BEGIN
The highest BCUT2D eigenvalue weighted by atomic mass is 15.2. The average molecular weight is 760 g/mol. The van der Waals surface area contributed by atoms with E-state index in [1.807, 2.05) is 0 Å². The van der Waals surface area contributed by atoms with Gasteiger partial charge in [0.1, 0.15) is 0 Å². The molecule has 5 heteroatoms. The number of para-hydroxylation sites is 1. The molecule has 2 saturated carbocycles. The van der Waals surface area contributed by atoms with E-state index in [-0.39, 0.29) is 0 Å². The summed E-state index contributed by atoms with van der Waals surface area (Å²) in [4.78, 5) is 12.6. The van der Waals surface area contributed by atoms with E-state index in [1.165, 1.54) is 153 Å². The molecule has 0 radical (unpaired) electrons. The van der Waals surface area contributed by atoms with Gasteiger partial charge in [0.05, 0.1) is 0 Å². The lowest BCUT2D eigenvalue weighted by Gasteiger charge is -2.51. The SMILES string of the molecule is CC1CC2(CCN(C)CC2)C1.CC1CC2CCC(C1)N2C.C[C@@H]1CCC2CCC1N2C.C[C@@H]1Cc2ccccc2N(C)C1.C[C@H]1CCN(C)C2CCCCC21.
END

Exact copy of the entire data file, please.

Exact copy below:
The highest BCUT2D eigenvalue weighted by atomic mass is 15.2. The average molecular weight is 760 g/mol. The van der Waals surface area contributed by atoms with E-state index in [1.807, 2.05) is 0 Å². The van der Waals surface area contributed by atoms with Gasteiger partial charge in [0.1, 0.15) is 0 Å². The molecule has 5 heteroatoms. The number of para-hydroxylation sites is 1. The molecule has 2 saturated carbocycles. The van der Waals surface area contributed by atoms with E-state index in [-0.39, 0.29) is 0 Å². The summed E-state index contributed by atoms with van der Waals surface area (Å²) in [4.78, 5) is 12.6. The van der Waals surface area contributed by atoms with E-state index in [1.165, 1.54) is 153 Å². The molecule has 0 radical (unpaired) electrons. The van der Waals surface area contributed by atoms with Gasteiger partial charge in [0.05, 0.1) is 0 Å². The lowest BCUT2D eigenvalue weighted by Gasteiger charge is -2.51. The SMILES string of the molecule is CC1CC2(CCN(C)CC2)C1.CC1CC2CCC(C1)N2C.C[C@@H]1CCC2CCC1N2C.C[C@@H]1Cc2ccccc2N(C)C1.C[C@H]1CCN(C)C2CCCCC21.